A focus on helping veterans

Bonnie Laiderman (right) is shown with client Elsa Moorehead at a recent celebration. Elsa, the surviving spouse of a veteran, has been a Veterans Home Care client for more than six years.

By David Baugher, Special to the Jewish Light

One need only look at the letters on the wall to know that there is more than simply a successful business model at the heart of Veterans Home Care.

“Thanks for all your assistance,” reads a handwritten note. “We are very happy to be able to keep mom at home with her children.”

“Caring for my brother long distance is a challenge but knowing you are there is immensely comforting,” reads a typewritten letter. “Thank you for everything you do.”

“Your help in his care giving is a godsend and my heart is so relieved for my dad to have this during his last time here,” reads a printed email. “Even his pulmonary therapist told me today, he looks, acts and seems so much better…”

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Words like these would touch anyone but for Bonnie Laiderman, they have an even deeper significance. She’s been where the authors are.

Just a few years ago, she was the one seeking help to take care of her mother who was ailing from breast cancer. Laiderman made a monthly trip down to Florida to shop, cook meals and prep her mother for chemotherapy. Professional home care would have been the perfect answer but it was out of the family’s price range. Fortunately, Laiderman discovered that the Department of Veterans Affairs offered a program that would reimburse for the service. Unfortunately, it was information that came too late to help Laiderman’s terminally ill parent. She passed away in late 2002.

“She never got to use this program and it really frustrated me,” said Laiderman, now 65. “It made me so upset because she could have had a better quality to her life. I made my mom a promise before she died that I was going to help other people get this program.”

In less than eight year’s time, Laiderman’s promise has blossomed into an organization of more than 70 employees and 10 locations including its 10,000-square-foot St. Louis headquarters. More than 3,500 clients have benefitted from Veterans Home Care whose offices or affiliates are represented in 36 states. It’s all part of an enterprise Inc. magazine named to its 2010 list of the 5,000 fastest-growing businesses in the country. (Laiderman’s venture finished 1,624th overall – up from 2,202nd last year – and 12th in Missouri with $9.7 million in revenue.) The Chesterfield resident sees it as the mission of the company to help veterans and care giving family members cut through the layers of government red tape and access the VA’s reimbursement system. Laiderman’s organization also fronts money for care until reimbursement arrives which can take months. No interest is charged on the loan.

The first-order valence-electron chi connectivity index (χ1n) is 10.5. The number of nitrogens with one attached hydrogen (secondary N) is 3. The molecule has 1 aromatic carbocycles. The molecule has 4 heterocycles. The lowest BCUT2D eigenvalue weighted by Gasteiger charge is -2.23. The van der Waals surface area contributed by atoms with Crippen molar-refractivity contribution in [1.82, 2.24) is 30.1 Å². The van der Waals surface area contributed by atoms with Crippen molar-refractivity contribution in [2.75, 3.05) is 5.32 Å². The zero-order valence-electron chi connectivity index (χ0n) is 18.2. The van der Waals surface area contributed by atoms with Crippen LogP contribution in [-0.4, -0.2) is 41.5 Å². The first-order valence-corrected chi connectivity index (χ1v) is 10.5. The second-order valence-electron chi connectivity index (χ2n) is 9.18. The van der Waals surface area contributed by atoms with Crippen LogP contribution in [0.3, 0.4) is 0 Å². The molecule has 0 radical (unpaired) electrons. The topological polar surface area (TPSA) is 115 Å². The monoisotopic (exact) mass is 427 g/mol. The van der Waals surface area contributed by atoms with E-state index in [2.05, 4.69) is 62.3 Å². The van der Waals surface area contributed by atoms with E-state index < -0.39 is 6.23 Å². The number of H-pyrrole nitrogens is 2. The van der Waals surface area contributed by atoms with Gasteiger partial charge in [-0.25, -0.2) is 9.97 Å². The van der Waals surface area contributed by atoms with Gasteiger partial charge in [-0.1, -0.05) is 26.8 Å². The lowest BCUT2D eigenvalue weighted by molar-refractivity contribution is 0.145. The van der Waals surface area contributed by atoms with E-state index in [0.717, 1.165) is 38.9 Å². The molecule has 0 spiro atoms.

Laiderman said the most challenging part of the job is the follow up.

“It’s not only just getting the funds started,” she said. “It’s keeping them in compliance because the VA wants to know what they are doing with the money and at the end of the year they get an evaluation report from the VA and we do that for them too. That client is my client for the rest of their life.”

The idea is to ensure patients remain at home where they can enjoy life outside of a skilled care facility.

“That’s the whole purpose. My mom made me promise her every day of her life that I would not put her in a nursing home,” Laiderman said. “It was so embedded in my brain that I don’t think anybody should go to a nursing home. I think everybody should have that opportunity to stay.”

Margie Hartman, a VA-accredited attorney, is general counsel of the organization. She said she enjoys being a part of helping those who have served their country.

“The great thing about working here is you hear the stories of the people,” said Hartman, who attends services at Central Reform Congregation. “You talk to the caseworkers who are on the phone daily with our clients and their families. We’re hearing stories every day about what a difference we can make in their lives.”

Making a difference is important to Laiderman, too. A congregant at United Hebrew, the Brooklyn, N.Y. native said her faith played a strong role in formulating her worldview early on.

“We were a very poor family and my father taught me always to care about other people,” she said. “That’s Judaism. I don’t know if that’s earth-shattering but that’s the truth.”

For Laiderman, family isn’t just why she founded Veterans Home Care. It’s also a part of the business itself. Her husband Howard is vice-president and her daughter Marcy Seeney is national marketing director.

“We help families that are truly in need of home care and cannot afford it,” said Seeney. “We help lots of families stay in their homes as opposed to going to nursing homes and to stay comfortable with their loved ones.”